Study Finds Minority Children Lacking in Vitamin D
Insufficiency and deficiency prevalence high among low-income black and Hispanic children
MONDAY, March 29 (HealthDay News) -- In the southeastern United States, minority, low-income children have a high prevalence of both 25-hydroxyvitamin D deficiency and insufficiency, with age and season significant predictors of vitamin D deficiency, according to a study published online March 29 in Pediatrics.
Conrad R. Cole, M.D., of Emory University in Atlanta, and colleagues studied 290 apparently healthy, low-income, minority children (mean age, 2.5 years) in Atlanta who were recruited during well-child clinic visits.
Overall, the researchers found that the prevalence of 25-hydroxyvitamin D deficiency and insufficiency was 22.3 and 73.6 percent, respectively. They also found that 25-hydroxyvitamin D deficiency was more common among non-Hispanic black children than in Hispanic children (26 versus 18 percent), and observed a reduced likelihood of deficiency in children aged 3 years and older and in those who were recruited during the spring and summer.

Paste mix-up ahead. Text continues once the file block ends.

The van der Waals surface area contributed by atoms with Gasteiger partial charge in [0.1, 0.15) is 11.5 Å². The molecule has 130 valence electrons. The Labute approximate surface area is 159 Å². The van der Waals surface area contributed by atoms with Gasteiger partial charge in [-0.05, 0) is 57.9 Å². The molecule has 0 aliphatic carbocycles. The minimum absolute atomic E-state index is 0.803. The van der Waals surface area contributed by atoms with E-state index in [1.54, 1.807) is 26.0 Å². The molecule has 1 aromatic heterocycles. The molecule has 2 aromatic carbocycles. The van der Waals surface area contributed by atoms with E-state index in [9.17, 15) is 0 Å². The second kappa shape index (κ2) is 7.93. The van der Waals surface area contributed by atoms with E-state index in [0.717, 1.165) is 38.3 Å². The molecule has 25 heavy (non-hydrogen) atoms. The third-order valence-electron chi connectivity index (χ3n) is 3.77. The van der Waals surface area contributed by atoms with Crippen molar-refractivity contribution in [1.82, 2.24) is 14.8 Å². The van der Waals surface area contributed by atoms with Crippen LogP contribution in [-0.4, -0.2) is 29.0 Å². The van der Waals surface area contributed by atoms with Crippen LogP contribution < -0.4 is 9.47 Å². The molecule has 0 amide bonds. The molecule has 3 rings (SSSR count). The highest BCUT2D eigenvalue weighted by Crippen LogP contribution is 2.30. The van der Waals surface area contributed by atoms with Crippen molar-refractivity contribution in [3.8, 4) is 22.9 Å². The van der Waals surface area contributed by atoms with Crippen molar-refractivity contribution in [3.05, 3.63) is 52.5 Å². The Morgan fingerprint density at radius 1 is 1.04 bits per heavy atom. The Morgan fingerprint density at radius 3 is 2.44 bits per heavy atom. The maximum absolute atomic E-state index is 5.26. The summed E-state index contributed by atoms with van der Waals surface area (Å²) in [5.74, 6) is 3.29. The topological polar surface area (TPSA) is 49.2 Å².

"These findings suggest that additional vitamin D supplementation, through diet, sunlight exposure, and/or vitamin D supplementation strategies, may be warranted for children with dark skin during winter and spring seasons in the United States," the authors conclude. "The data also raise questions regarding whether children at risk for 25-hydroxyvitamin D deficiency should undergo periodic measurement of 25-hydroxyvitamin D levels during the winter season, to guide supplementation."